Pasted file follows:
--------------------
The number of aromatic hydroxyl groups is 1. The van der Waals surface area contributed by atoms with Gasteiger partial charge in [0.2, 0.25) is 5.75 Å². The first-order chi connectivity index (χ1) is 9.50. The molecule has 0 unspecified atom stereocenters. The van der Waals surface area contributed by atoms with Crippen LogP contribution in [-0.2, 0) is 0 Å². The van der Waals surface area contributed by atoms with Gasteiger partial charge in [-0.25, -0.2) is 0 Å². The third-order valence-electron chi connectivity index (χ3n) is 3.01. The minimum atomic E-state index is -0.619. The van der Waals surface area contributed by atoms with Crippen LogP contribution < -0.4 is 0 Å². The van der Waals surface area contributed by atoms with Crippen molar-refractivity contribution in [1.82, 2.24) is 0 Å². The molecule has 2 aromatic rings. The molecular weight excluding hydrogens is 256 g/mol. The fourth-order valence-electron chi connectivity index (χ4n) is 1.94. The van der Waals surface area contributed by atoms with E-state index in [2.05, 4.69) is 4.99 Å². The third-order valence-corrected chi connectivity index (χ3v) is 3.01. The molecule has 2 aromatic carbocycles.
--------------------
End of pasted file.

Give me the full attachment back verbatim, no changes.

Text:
The number of aromatic hydroxyl groups is 1. The van der Waals surface area contributed by atoms with Gasteiger partial charge in [0.2, 0.25) is 5.75 Å². The first-order chi connectivity index (χ1) is 9.50. The molecule has 0 unspecified atom stereocenters. The van der Waals surface area contributed by atoms with Crippen LogP contribution in [-0.2, 0) is 0 Å². The van der Waals surface area contributed by atoms with Gasteiger partial charge in [-0.25, -0.2) is 0 Å². The third-order valence-electron chi connectivity index (χ3n) is 3.01. The minimum atomic E-state index is -0.619. The van der Waals surface area contributed by atoms with Crippen LogP contribution < -0.4 is 0 Å². The van der Waals surface area contributed by atoms with Crippen molar-refractivity contribution in [1.82, 2.24) is 0 Å². The molecule has 2 aromatic rings. The molecular weight excluding hydrogens is 256 g/mol. The fourth-order valence-electron chi connectivity index (χ4n) is 1.94. The van der Waals surface area contributed by atoms with E-state index in [2.05, 4.69) is 4.99 Å². The third-order valence-corrected chi connectivity index (χ3v) is 3.01. The molecule has 2 aromatic carbocycles.